I will still deal with the supposed disappearing ice caps soon, but I can hardly sit still when I continue to read articles in the press that so badly distort and ignore data to force the image of run-away global warming, by people who seem to be clueless about very important factors that some climate giants are clearly pointing out. Just bear with me a little, and you'll be stunned.

First, we ARE warmer. Quite a bit right now. Warmer than we have ever been? or should be? Not even close. Take a look:


The far right shows the last orange segment where we are in a warm period, but NOT like the Holocene climate max 4-5 and 6-8 thousand years ago. During those times, the global average temp was at least a full degree (Centigrade, so equals 1.8° Fahrenheit) higher than the 15 degree (59° Fahrenheit) baseline -- all without man's nasty CO2 addition. We are having a hard time averaging .6° C so we could basically double before reaching those historic levels. Our temps now mainly dance below that .8° above normal purple line below. UPDATE: Lately, the lines have sunk to nearer .4 C values (May 27, 2017).


Right now, very noticeable is that our oceans are (in the majority) on the warm side of normal. That the oceans are warming over a longer term is handled nicely in a paper that seems to get no publicity in the world of climate. The late Dr. William Gray's great paper -- http://tropical.atmos.colostate.edu/Includes/Documents/Publications/gray2012.pdf -- not only predicted our current climate but explained why, and how it is NORMAL. Did you know that warmer water (oceans) releases CO2? You mean, an uptick in CO2 lately has to at least account for this? Yes. And everyone should.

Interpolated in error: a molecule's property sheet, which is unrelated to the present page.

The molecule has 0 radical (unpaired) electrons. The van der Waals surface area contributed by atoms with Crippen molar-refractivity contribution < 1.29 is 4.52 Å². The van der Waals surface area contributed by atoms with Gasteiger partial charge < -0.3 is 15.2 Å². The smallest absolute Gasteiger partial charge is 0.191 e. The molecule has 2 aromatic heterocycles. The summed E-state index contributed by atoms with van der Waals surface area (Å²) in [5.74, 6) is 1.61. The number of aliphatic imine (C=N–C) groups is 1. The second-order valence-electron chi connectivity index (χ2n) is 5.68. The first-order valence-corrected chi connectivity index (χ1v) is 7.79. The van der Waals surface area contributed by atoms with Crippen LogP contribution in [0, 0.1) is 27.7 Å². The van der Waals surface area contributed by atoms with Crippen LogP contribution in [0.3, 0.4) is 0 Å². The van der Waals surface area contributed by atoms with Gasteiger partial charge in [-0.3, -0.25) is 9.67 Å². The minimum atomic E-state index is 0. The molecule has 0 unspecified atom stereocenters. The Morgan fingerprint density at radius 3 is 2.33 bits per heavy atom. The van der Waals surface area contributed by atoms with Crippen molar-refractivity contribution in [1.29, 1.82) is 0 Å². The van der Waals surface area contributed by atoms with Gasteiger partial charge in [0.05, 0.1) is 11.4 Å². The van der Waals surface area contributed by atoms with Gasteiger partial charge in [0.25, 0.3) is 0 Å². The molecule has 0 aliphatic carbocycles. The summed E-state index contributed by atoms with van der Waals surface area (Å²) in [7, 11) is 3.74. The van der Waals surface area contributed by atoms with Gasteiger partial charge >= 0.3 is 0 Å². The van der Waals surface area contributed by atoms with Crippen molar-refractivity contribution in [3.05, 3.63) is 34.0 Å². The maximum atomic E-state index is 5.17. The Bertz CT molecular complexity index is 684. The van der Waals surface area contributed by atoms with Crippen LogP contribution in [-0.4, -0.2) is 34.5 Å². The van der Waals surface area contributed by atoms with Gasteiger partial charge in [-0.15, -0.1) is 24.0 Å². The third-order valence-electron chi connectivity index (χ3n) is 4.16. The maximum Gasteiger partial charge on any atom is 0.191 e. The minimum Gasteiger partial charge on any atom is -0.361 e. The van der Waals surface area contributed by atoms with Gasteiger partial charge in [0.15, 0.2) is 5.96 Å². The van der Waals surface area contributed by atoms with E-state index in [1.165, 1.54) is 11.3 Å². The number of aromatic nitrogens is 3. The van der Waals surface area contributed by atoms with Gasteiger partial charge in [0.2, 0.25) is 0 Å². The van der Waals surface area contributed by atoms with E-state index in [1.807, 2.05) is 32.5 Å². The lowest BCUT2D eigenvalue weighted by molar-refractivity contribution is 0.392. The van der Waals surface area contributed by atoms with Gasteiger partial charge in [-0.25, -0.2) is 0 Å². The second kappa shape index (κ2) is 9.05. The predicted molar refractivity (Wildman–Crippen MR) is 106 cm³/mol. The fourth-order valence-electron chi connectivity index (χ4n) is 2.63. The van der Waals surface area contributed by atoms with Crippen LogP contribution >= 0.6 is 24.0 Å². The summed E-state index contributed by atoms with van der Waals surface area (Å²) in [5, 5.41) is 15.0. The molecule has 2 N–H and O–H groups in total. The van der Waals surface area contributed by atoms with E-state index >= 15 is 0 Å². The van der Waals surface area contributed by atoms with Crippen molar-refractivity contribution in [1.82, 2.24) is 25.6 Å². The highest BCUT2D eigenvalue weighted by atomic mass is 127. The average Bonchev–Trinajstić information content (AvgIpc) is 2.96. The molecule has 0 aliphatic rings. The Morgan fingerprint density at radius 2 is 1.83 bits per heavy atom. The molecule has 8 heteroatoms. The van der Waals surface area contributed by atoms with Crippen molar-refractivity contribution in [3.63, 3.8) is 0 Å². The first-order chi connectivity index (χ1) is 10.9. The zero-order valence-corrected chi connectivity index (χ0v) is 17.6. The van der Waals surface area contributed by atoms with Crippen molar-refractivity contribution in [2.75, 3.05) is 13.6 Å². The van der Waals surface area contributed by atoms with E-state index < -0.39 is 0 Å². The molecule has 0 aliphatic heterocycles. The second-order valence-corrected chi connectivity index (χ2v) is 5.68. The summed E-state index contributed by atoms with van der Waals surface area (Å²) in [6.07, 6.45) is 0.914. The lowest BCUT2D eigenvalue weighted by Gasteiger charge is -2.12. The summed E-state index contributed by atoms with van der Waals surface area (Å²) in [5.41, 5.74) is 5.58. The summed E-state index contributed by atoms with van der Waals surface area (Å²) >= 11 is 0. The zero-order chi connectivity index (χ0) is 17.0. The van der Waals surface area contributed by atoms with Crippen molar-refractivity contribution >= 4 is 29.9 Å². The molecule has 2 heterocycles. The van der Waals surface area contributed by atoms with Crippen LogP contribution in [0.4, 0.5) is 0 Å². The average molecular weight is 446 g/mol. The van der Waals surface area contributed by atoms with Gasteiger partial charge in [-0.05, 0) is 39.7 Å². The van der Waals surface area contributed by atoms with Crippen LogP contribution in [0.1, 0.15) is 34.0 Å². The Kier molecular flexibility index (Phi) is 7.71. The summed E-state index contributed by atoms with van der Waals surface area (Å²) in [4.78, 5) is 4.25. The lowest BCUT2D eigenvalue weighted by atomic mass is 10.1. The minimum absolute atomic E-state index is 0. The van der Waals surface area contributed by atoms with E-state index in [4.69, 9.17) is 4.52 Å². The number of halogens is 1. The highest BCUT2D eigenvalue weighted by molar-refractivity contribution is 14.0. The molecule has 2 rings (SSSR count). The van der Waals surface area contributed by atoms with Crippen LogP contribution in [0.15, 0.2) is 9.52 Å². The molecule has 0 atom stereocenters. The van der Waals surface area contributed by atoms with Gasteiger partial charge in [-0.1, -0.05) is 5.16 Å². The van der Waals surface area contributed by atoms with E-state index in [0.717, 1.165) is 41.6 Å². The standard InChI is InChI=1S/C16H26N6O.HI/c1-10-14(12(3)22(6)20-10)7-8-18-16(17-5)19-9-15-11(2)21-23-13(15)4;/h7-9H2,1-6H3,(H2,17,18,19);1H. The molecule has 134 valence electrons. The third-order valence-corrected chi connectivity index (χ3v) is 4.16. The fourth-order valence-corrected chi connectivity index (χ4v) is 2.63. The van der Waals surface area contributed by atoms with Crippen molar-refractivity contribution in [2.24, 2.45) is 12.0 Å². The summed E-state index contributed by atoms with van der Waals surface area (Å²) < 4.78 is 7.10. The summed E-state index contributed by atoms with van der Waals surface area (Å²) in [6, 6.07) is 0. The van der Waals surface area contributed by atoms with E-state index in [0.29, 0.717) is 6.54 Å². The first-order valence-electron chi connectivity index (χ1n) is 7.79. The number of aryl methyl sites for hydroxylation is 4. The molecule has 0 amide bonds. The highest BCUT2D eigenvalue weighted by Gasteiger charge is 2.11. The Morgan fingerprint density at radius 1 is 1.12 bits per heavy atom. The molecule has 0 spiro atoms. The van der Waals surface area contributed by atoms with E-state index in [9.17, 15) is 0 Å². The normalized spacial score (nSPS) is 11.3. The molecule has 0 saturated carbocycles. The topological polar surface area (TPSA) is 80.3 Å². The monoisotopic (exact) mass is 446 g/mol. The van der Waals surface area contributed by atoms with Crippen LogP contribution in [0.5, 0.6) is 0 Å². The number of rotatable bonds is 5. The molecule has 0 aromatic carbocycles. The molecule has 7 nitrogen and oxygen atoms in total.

Our air is also warmer than normal. Even climate change skeptics see and understand that with no problem. Why are we so warm right now? Could it be that we have concluded a 100-year period of very high solar activity? It's kinda unprecented (the solar level sustained), and is called the "Modern Maximum." As we rapidly drop off into a likely period of a major deep solar sleep, thing are likely to change. And, as badly as climate alarmists understand today's setup, they're really going to miss what's coming.

For one thing we may actually see more hurricanes (during a time of less or no sunspots during a solar minumum). FSU researchers suggest:


But, more important is solar irradience -- the light energy coming in to us. It drops. Oh, not so much in visible light as UV (ultra-violet) energy, solar-storm energy, and cosmic rays. Are we really dropping? The observed trend is VERY clear. So clear that some scientists worry that we may enter a new cold period solar minimum.